Students would work on a cycle, taking two-week expeditions every eight weeks throughout the year. The expeditions—an idea borrowed from the Summit schools—would cost AF about $900 to $1,000 per kid for the entire year, Toll estimated. Eventually, AF could hire a team of full-time expedition leaders who would spend the whole year work with rotating groups of kids in various Greenfield-ized AF schools.
Elm City Conversion
An internal document obtained by the Independent identifies Elm City College Prep, a middle school serving 219 students in grades 5 to 8 at 794 Dixwell Ave., as the site of the Greenfield experiment in 2015. The plan calls for splitting Elm City into two schools starting in 2015—a fifth-grade Greenfield experiment and a traditional 6th to 8th grade school. The Greenfield project would start with the 5th grade and expand by one grade every year. The two schools might be split onto two separate campuses if AF can find the space. Toll met with teachers to discuss this plan and identified which staff would carry it out.
Toll confirmed Monday that Elm City is a “strong possibility” for a Greenfield conversion; she said a final decision has not yet been made. She said AF prefers to “give the new model a designated space,” but AF won’t be building any new buildings, so they’ll have to find the space.
She said also in 2015, AF plans to create a new elementary school with grades K and 1 to begin the Greenfield experiment there. That may mean creating a new building.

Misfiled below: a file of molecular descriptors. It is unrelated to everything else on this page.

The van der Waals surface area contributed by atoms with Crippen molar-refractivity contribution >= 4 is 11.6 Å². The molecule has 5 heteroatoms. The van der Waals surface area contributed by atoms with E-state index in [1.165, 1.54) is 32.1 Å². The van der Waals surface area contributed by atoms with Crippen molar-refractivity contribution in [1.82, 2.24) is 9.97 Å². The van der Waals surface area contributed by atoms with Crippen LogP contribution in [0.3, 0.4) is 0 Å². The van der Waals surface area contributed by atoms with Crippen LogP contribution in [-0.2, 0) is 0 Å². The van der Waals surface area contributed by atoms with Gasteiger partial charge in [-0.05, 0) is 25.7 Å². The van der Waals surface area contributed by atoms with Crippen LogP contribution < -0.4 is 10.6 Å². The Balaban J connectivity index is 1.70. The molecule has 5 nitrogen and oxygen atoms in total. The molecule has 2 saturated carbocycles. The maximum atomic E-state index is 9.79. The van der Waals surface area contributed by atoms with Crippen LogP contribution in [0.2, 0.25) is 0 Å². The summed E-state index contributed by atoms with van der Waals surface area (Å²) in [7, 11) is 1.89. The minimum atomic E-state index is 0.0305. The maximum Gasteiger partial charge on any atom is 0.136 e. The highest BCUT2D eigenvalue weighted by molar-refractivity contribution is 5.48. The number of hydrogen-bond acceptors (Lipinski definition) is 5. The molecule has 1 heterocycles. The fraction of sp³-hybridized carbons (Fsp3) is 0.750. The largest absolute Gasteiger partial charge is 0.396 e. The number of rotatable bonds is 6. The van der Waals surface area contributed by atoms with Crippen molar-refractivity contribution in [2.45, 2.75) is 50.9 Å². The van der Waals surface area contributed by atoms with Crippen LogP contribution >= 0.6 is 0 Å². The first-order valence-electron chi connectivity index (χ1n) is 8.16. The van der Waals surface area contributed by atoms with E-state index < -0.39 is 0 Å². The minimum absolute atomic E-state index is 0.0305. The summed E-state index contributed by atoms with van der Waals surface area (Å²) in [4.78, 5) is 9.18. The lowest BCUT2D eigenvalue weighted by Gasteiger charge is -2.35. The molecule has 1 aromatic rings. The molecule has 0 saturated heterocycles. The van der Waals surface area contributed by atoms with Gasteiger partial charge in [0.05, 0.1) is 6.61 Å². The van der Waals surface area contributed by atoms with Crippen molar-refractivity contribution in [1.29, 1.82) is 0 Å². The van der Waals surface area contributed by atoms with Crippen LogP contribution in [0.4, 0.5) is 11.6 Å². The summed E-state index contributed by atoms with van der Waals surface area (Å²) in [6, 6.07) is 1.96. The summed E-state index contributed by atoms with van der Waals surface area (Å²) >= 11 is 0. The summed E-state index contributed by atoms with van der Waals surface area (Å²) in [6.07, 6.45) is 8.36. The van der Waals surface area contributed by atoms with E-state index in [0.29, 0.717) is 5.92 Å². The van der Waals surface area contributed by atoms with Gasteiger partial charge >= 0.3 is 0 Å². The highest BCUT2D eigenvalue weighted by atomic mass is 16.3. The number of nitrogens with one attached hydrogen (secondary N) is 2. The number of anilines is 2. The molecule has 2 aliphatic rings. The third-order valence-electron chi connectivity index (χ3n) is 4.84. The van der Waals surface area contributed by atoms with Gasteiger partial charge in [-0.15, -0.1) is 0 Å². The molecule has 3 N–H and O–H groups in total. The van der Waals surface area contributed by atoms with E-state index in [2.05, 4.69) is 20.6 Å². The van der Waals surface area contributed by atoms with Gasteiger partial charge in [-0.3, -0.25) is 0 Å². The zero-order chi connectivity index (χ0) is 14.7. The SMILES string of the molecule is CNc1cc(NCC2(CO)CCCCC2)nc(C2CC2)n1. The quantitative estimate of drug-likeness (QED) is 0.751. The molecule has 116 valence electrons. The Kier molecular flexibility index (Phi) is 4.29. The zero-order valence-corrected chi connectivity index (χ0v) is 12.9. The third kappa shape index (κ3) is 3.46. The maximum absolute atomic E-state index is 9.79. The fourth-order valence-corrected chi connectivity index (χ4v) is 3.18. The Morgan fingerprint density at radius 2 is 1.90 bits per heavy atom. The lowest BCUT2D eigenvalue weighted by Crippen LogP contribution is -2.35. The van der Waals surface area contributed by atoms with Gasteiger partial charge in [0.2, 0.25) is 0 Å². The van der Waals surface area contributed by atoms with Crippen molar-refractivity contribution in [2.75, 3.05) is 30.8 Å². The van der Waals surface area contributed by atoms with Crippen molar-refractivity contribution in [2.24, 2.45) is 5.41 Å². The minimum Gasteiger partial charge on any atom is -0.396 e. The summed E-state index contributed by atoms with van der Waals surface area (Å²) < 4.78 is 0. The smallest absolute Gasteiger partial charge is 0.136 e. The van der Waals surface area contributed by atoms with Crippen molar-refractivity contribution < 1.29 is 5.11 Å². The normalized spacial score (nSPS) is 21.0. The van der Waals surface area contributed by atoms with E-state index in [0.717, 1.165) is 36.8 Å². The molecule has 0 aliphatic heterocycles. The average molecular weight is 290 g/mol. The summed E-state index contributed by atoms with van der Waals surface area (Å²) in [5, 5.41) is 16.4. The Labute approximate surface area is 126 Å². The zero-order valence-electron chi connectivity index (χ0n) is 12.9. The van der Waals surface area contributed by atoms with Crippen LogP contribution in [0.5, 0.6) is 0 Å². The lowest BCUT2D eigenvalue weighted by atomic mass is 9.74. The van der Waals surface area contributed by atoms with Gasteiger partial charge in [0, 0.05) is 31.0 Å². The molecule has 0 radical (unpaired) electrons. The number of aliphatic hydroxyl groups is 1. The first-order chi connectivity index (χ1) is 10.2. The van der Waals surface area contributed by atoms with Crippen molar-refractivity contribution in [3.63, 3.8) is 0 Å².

She said Elm City Middle is a good candidate for conversion because it has a “strong team” that has “taken the lead on implementing next-generation technology integration.”
“It’s a bonus that it’s here in town,” she said.
Elm City Middle’s principal, Rebecca Good, who has been at the school since in 2006, plans to leave the school after the 2014-15 school year. Toll said the school has two strong internal leaders who could step up and lead the two schools. Robert Hawke, a former KIPP principal who joined Elm City last fall as a principal-in-training and instructional coach, has emerged as the most likely candidate to lead the Greenfield school. Hawke has been involved in planning the Greenfield proposal; the new school would be a great fit for his skill set, she said.
Magaly Cajigas (at left in photo), the parent representative on the Elm City College Prep charter board, said she supports the Greenfield project but had not heard that Elm City Middle would be involved.